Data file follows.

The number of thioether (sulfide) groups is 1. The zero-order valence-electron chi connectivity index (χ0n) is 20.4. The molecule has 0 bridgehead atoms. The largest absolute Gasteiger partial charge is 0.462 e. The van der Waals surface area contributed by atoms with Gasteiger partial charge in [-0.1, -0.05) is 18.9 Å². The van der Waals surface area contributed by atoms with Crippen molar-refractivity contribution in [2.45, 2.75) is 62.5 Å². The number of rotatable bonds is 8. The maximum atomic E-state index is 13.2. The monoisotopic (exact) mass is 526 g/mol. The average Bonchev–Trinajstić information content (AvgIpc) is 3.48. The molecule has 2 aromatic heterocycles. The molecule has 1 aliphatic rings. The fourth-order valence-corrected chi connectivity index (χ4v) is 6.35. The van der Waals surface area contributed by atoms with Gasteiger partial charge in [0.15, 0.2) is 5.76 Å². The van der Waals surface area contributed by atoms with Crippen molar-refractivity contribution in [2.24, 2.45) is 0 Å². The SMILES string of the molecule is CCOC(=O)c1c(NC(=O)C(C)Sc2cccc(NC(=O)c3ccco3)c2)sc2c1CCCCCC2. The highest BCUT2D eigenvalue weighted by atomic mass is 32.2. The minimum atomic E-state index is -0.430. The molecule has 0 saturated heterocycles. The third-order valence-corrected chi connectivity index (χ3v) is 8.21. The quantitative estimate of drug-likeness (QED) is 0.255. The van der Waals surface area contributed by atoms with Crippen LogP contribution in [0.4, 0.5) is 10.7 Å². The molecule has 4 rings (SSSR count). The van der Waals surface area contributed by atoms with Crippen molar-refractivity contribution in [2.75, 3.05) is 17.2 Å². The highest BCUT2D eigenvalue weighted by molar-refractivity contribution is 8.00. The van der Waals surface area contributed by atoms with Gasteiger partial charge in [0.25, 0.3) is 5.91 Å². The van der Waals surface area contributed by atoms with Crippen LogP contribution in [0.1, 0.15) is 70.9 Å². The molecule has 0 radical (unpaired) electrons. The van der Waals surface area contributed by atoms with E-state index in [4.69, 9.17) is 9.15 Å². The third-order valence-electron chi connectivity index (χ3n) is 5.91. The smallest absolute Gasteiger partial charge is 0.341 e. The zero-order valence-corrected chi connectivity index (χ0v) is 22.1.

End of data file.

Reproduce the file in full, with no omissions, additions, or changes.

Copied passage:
The number of thioether (sulfide) groups is 1. The zero-order valence-electron chi connectivity index (χ0n) is 20.4. The molecule has 0 bridgehead atoms. The largest absolute Gasteiger partial charge is 0.462 e. The van der Waals surface area contributed by atoms with Gasteiger partial charge in [-0.1, -0.05) is 18.9 Å². The van der Waals surface area contributed by atoms with Crippen molar-refractivity contribution in [2.45, 2.75) is 62.5 Å². The number of rotatable bonds is 8. The maximum atomic E-state index is 13.2. The monoisotopic (exact) mass is 526 g/mol. The average Bonchev–Trinajstić information content (AvgIpc) is 3.48. The molecule has 2 aromatic heterocycles. The molecule has 1 aliphatic rings. The fourth-order valence-corrected chi connectivity index (χ4v) is 6.35. The van der Waals surface area contributed by atoms with Gasteiger partial charge in [0.15, 0.2) is 5.76 Å². The van der Waals surface area contributed by atoms with Crippen molar-refractivity contribution in [2.24, 2.45) is 0 Å². The SMILES string of the molecule is CCOC(=O)c1c(NC(=O)C(C)Sc2cccc(NC(=O)c3ccco3)c2)sc2c1CCCCCC2. The highest BCUT2D eigenvalue weighted by atomic mass is 32.2. The minimum atomic E-state index is -0.430. The molecule has 0 saturated heterocycles. The third-order valence-corrected chi connectivity index (χ3v) is 8.21. The quantitative estimate of drug-likeness (QED) is 0.255. The van der Waals surface area contributed by atoms with Crippen LogP contribution in [0.4, 0.5) is 10.7 Å². The molecule has 4 rings (SSSR count). The van der Waals surface area contributed by atoms with Crippen molar-refractivity contribution in [2.75, 3.05) is 17.2 Å². The highest BCUT2D eigenvalue weighted by molar-refractivity contribution is 8.00. The van der Waals surface area contributed by atoms with Gasteiger partial charge in [0.25, 0.3) is 5.91 Å². The van der Waals surface area contributed by atoms with Crippen LogP contribution in [0.1, 0.15) is 70.9 Å². The molecule has 0 radical (unpaired) electrons. The van der Waals surface area contributed by atoms with E-state index in [4.69, 9.17) is 9.15 Å². The third-order valence-electron chi connectivity index (χ3n) is 5.91. The smallest absolute Gasteiger partial charge is 0.341 e. The zero-order valence-corrected chi connectivity index (χ0v) is 22.1.